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A Tale of Two Cities I recently had a wonderful trip to Europe, visiting both London and Barcelona. But it was almost like two trips in one. The journey to Barcelona was much more memorable (because we followed the advice in today's essay) while the time in London was stifled, precisely because we made the vital businessman's travel mistake you'll learn about today. Enjoy this article, and let it help you make lifelong memories from your next trip.
"One travels more usefully when alone, because he reflects more." - Thomas Jefferson ============================
How to Travel Like a Pro
By Ryan Murdock You've spent fifteen long years saving for that once-in-a-lifetime trip to Europe. You dreamed about it. You talked about it. And you finally flew over and lived it -- only to be left thinking, "Was that it?"
Or maybe you're a frequent business traveler, and despite the many exotic cities you have visited, all you've ever really seen is snooty restaurants and shopping plazas.
There's more to travel than that stuff.... isn't there?
That's what I want to talk to you about today. You're going to learn how to immerse yourself in another culture so you come away with those incredibly
you'll have to speak up and engage the world around you. travel alone. But I think those "deep travel" experiences contain a few common elements. They compared notes on places to see. that place in turn causes me to look deeply within myself. . places to avoid. and cultures subscribe to many different standards of behavior. those are the real gems. cleanliness. in cafes and on buses. they all ended up in exactly the same places. Don't hold that place up against the standards of your home country or city. When you go with others. or you'll never see beyond your own preconceived opinions. When I look back at my notebooks. I quickly realized that everyone carried identical guidebooks so they could circle identical passages and mark identical maps. There are as many different travel styles as there are travelers. morality and personal space. Learn to Use the Guidebook in Reverse When I first started backpacking in Central America. All of that changes when you travel alone. A couple travels in a self-contained bubble that others are reluctant to breach. it's important to practice nonjudgement. You seldom interact with the world you're passing through. One of the best parts of solo travel is the memories and associations each new place calls up.deep experiences that shake up your worldview. even if only for a couple weeks. the trip is about the dynamics of the group. The world's a big place. change your perspective and stay with you forever. And sure enough. And you'll be completely drawn into the rhythm of that place. The Power of One If you want to understand a place. As I go deeply into a place. And the effect is magnified for couples. You'll fall into random conversations with strangers. And while you're there. If you truly want those walls to fall down. try to immerse yourself in your host culture's way of life. Your attention is focused on your surroundings. and cheap hotels where they would be sure to meet others of their kind. If you're an introvert. Embrace this and enjoy it.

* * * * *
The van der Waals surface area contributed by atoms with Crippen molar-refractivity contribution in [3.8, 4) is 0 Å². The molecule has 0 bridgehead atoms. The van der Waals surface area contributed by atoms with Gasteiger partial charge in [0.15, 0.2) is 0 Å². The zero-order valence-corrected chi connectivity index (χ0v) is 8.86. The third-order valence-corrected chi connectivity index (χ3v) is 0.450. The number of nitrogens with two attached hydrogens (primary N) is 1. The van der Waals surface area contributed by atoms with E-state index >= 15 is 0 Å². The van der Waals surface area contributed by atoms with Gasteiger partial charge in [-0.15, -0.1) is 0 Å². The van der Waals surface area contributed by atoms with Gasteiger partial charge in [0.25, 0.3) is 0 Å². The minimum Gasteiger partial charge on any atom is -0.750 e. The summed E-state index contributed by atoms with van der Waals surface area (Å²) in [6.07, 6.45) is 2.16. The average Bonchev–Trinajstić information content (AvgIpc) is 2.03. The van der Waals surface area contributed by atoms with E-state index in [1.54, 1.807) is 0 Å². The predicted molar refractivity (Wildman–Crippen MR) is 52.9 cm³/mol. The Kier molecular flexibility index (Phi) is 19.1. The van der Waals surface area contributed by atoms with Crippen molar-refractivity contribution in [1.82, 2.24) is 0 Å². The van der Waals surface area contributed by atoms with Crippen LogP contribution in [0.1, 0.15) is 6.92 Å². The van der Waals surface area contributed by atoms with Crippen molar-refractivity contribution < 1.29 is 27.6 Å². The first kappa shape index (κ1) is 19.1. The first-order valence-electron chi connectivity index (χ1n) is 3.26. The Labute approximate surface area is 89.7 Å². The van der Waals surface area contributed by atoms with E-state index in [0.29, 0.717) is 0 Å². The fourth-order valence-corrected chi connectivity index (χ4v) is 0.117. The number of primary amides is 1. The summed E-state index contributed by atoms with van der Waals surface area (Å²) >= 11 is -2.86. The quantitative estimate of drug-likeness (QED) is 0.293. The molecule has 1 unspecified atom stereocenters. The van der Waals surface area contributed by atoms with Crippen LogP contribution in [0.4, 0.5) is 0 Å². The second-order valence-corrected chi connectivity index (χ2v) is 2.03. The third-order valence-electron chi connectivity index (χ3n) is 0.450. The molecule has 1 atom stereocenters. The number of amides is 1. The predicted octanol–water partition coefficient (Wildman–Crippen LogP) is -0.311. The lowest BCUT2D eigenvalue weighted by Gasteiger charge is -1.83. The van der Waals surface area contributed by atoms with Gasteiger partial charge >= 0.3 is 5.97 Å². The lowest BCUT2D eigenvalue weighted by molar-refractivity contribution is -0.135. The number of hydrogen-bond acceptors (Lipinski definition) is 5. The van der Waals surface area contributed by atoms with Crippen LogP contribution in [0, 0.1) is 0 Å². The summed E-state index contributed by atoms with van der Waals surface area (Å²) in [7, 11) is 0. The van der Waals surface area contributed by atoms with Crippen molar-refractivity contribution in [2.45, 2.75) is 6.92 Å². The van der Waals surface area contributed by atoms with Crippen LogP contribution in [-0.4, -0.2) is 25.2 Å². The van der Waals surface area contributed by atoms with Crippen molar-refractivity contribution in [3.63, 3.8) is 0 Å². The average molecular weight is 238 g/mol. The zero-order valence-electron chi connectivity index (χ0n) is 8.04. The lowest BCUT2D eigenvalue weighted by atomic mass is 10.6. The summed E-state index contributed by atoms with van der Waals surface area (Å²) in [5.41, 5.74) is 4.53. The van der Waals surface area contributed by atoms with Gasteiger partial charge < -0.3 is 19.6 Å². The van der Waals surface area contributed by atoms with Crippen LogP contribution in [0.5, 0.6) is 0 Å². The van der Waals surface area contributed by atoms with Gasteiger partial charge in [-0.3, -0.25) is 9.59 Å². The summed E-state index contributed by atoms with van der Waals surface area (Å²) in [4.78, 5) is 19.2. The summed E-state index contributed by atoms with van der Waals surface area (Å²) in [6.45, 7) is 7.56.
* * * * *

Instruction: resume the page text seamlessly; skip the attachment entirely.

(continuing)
and scouring the maps for places that weren't written up. a sketchpad and a bit of creative acting for the rest. but talking with them taught me nothing about that country. And so I looked for smaller local hotels instead. Got a rigid morning routine that you stick to no matter what? Drop it completely and disorient yourself by doing what the locals do. Try searching for furnished apartments on sites like AirBnB. Take a good long look at it over your coffee. It's even easier to find unique accommodations today. avoiding the places it recommended.What's the point of going abroad to do what everyone else is doing. Pick up a little phrasebook or dictionary that you can flip through to point out words or common phrases. Curiosity does the rest. Take your time. Places that didn't have English signs or menus. or just a quick shot of espresso at the counter. and to hang out with other foreigners? Escaping the crowds was simply a matter of learning to read the guidebook in reverse. let's figure out what you're going to do with your time. And don't let language barriers get in your way. Sure. just to see what sort of things people eat. whether that's cafe au lait and a pain chocolat by the Seine. Bring along that detailed itinerary you made for yourself.com or TripAdvisor. The one where every moment of every day is accounted for.You're Not at Work You can't immerse yourself in a place if you're busy forcing it to fit the mold of life back home. Don't Cram the Schedule -. either by brown bagging from a supermarket deli counter or taking advantage of excellent set menu lunches at local cafes. searching the bottom of the accommodation list rather than the top. And then self-cater in your apartment for supper. there were probably some fun people hanging around those places. You'll quickly discover that a smile. Next. Pop into a grocery store and have a wander through the aisles. Sit in cafes and watch the flow of life.and the price. Eat your lunch outside on the go. The other thing I did was to avoid the hotels listed in the guidebook. either. Walk around aimlessly instead. People love to teach you about . And rely on gestures. The only difference between lunch and supper at a lot of those restaurants is the portion size -. non-judgement and a willingness to learn opens most doors. And then rip it up.